Lagarde also brought Merkel an orange-blossom-scented candle from the chic French perfumer Fragonard. The candle represented "hope," Lagarde said.

"Because we had tough discussions," she said, there "was an element of symbolism about it."

Lagarde, 56, and Merkel, 57, appear to be opposites, the glamorous, Chanel-clad French extrovert and the grounded German introvert, recently spotted doing her own grocery shopping in the same suit jacket she had worn to sign the new European fiscal pact in Brussels earlier that day.

"I've been in government and know what securing parliamentary support means," Lagarde said. "And equally she appreciates that I speak from a position where I have to think about not only Germany but also the whole of Europe and the stability of the international scene."

German officials are less skeptical of Lagarde, as a former French finance minister, than they are about U.S. officials, who they believe are focused on President Barack Obama's re-election. Lagarde's close relationship with Merkel makes it easier to bridge the gap between the United States and Germany, making her a more effective mediator.

Lagarde is "one of those policymakers that Merkel would listen to," said a French official who worked with her. "There is a relationship of trust, even if there may be issues on which their views differ."

Indeed, people close to the negotiations say German leaders have given tacit promises that Europeans will raise more money for their firewall, given enough time to build consensus in Europe. Officials also say the IMF should have little trouble raising $500 billion in lending capacity once that happens.

Analysts have noted that the austerity Merkel has pressed on other European countries has long been the IMF prescription, while tough talk from Lagarde could help Merkel sell unpopular measures at home.

"I have a suspicion that the two ladies are not as far apart as it appears, or is made to appear, in public," said Stephan Richter, president of The Globalist Research Center in Washington.

In the years it has taken to reach consensus on how to handle the crisis, critics say, the toll to business confidence, financial markets and economic growth has been unnecessarily high. Hope for a long-term solution to Europe's debt crisis could well rest on the ability of these friends to bridge differences before Europe's chronic problems flare up again.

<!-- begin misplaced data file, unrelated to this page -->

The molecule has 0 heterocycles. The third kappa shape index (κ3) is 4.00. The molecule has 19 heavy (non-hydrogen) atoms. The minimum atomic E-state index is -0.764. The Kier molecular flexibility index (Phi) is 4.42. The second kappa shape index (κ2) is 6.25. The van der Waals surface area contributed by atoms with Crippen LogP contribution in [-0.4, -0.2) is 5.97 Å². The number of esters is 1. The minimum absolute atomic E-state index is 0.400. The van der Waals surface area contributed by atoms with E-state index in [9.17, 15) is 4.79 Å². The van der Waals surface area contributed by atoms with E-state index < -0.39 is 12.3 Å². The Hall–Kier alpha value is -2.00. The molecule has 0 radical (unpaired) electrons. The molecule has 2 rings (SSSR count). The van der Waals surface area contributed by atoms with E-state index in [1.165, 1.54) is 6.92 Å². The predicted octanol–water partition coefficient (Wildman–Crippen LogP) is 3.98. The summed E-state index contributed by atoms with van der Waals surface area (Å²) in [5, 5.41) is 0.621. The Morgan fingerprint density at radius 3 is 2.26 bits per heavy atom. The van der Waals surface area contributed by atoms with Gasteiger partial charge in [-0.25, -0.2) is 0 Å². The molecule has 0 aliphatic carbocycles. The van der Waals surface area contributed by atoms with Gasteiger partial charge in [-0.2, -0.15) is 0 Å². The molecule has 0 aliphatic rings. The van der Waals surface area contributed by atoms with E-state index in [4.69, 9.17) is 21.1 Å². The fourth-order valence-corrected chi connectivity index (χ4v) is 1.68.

Although Europeans of the same generation, Merkel and Lagarde once had lives as divided as the continent they grew up on. Separated throughout their youths by the Iron Curtain, the odds they would meet as politicians at the highest levels was improbable.

Lagarde was a member of France's national team for synchronized swimming. Merkel needed to spend an entire swimming class mustering the courage to jump off the diving board. The prospects under Communism for a pastor's daughter like Merkel in politics were dim at best, and she became a physicist. Lagarde became a lawyer and rose to the top of a U.S. corporate firm.

Once they entered politics, their climbs were similarly swift. Merkel was head of Germany's largest party, the Christian Democrats, just 10 years after joining in 1990. She beat out career politicians to win the chancellorship five years later in 2005. Lagarde won the top IMF post a mere six years after joining the French government as trade minister in 2005.

The personal relationship between them was nurtured when Lagarde became the first and only member of a foreign government to sit in on a German Cabinet meeting in March 2010, taking her place across the Chancellery conference table from Merkel.

"It was a very moving moment, because she made a point of inviting me and nobody else," Lagarde said.

For Lagarde, sorting through the differences requires patience, as well as understanding for Merkel's deeply analytical, scientific approach.

"You have to continuously explain, rationalize, dissect the whys, the pros and the cons and plead your case," Lagarde said. "It's the lawyer and the physicist. I will continue to grit my teeth and smile and keep up the work."